Biological anthropologist Emöke Szathmàry, a former president of the University of Manitoba, says the popularity of the thrifty-gene hypothesis "has always amazed me." She studied the Dogrib people of the Northwest Territories in the 1980s, and found it hard to believe they had evolved a gene that stored extra calories from carbohydrates when their traditional diet was mostly protein - fish, moose and caribou. Given the sub-Arctic's two-month growing season, their bodies would have required every bit of glucose when and if they got it.
But raising such critical questions made her "a voice in the wilderness," she says. "Anthropology papers are not necessary reading for those who read the medical literature."
To her, the thrifty gene reflects, to some extent, "the old 15th-century view that, if you see one American Indian, you've seen them all. ... What I didn't understand is why public-health agencies glommed onto it - that was nuts."
Dr. Szathmàry suspects that because it was regarded as "settled science," the theory may have compromised efforts to investigate other causes of the diabetes epidemic.
Dr. Reading agrees. "Lots of research grants have been funded hunting for the thrifty gene." Yet, despite eight years spent compiling ethics guidelines for conducting research in aboriginal communities and three requests for a long-term study of native children, nothing has been approved.
"It's a curious omission," he says, "since here's a population, with the poorest health, that could benefit most from it."
At least the alarm was raised
Twice before he died in 2000, Dr. Neel refined his thrifty-gene hypothesis as evidence grew to challenge it. But in the end, he still saw it as viable, as many researchers still do. Dr. Harris, who first sounded the alarm at Sandy Lake, is one who keeps the faith - "even though we don't have the genes."
Mount Sinai's Dr. Zinman says it has "been a disappointment" that the genetic story is not simple. "At the end of the day, it's wrong to say there is a thrifty gene, but maybe there will be a thrifty genotype" - a collection of genetic traits that contribute to type 2 diabetes.
He disagrees that this "stigmatizes" anyone, as the thrifty gene would have been a positive, protective trait if it existed. "You have to be careful not to confuse the science with the politics."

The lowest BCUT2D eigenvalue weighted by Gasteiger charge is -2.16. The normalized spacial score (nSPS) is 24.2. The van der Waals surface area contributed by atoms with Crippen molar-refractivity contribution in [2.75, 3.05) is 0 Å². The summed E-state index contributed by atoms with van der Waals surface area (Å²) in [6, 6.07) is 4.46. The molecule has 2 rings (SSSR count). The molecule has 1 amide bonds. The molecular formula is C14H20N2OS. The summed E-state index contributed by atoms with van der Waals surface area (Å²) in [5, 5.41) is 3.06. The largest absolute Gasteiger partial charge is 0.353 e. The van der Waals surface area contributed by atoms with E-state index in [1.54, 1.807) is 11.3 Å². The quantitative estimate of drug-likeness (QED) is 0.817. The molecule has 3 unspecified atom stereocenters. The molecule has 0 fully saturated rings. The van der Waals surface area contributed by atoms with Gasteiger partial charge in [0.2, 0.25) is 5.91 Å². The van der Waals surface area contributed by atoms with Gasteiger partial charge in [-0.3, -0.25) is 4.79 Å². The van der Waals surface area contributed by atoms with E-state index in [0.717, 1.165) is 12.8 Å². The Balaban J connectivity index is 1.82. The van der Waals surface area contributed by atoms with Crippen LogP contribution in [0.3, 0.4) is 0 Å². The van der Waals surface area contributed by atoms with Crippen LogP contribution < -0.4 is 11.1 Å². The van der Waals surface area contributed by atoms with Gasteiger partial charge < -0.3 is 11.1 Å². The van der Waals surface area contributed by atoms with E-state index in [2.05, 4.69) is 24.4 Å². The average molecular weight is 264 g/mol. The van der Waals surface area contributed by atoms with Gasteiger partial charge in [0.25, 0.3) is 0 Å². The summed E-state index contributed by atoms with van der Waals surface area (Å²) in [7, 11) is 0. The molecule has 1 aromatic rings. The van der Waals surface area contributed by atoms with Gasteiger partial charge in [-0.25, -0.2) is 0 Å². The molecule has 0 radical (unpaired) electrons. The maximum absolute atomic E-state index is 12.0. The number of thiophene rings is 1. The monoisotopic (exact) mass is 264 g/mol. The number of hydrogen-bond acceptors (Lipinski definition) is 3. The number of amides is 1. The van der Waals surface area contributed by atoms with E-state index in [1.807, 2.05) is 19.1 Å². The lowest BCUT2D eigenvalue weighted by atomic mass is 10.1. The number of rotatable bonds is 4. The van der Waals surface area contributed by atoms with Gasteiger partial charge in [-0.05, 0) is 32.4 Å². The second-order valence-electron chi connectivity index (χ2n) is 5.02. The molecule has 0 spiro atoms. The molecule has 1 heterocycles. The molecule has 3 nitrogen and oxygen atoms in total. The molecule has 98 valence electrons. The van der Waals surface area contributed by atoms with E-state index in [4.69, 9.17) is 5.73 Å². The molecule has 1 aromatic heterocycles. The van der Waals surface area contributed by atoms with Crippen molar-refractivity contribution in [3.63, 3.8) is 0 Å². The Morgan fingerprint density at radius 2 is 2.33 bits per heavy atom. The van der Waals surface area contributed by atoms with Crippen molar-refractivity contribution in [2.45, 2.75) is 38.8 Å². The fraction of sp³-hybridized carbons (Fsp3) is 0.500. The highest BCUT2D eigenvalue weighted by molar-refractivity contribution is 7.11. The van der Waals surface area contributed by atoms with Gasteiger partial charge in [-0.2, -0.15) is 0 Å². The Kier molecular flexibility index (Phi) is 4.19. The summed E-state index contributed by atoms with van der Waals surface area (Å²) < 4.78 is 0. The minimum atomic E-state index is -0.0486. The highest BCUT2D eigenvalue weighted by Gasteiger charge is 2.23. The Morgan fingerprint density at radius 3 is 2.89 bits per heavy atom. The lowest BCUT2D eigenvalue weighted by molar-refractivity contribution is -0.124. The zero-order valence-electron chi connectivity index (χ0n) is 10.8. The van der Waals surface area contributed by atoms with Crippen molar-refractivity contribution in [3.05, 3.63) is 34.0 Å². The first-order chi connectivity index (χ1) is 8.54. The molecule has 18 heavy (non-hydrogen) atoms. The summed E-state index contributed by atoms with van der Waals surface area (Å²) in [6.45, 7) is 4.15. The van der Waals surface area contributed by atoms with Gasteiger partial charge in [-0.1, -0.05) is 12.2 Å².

For now, it's clear that "the environment trumps your genetic susceptibility and in certain environments the risk is greater."
Dr. Harris, now a professor of family medicine and epidemiology at Western's Schulich School of Medicine and Dentistry, is calling for even more community and clinical-care programs to help solve the problem. His latest studies of Canada's aboriginal people paint a bleak picture - with more and younger children being diagnosed with diabetes and 18 times more end-stage kidney failure than the general population.
Mr. Meekis, the former deputy chief, was diagnosed with diabetes two years ago, but reports that he hopes Sandy lake will be a success story. The community programs the research helped to launch continue. A covered arena has sprung up, along with two new schools with athletic facilities, and the kids, Dr. Harris says, play broomball and hockey, and go to a diabetes camp where they learn about nutrition.
Fresh produce is still flown in, but few residents can afford it, and fast-food outlets have moved into the region. Is progress being made? Dr. Harris hoped to conduct another study last year to learn if two decades of effort have paid off, but could get no funding. He plans to try again this year.
Either way, he says, the Sandy Lake story "played a key role in prompting the government to pay attention to the problem." He is certain it spurred Ottawa's multimillion-dollar national campaign to educate native people about the disease.
This summer marks the 20th anniversary of the researchers' collaboration with Sandy Lake, which plans to mark the occasion with "a celebratory feast."
Carolyn Abraham is The Globe and Mail's medical reporter.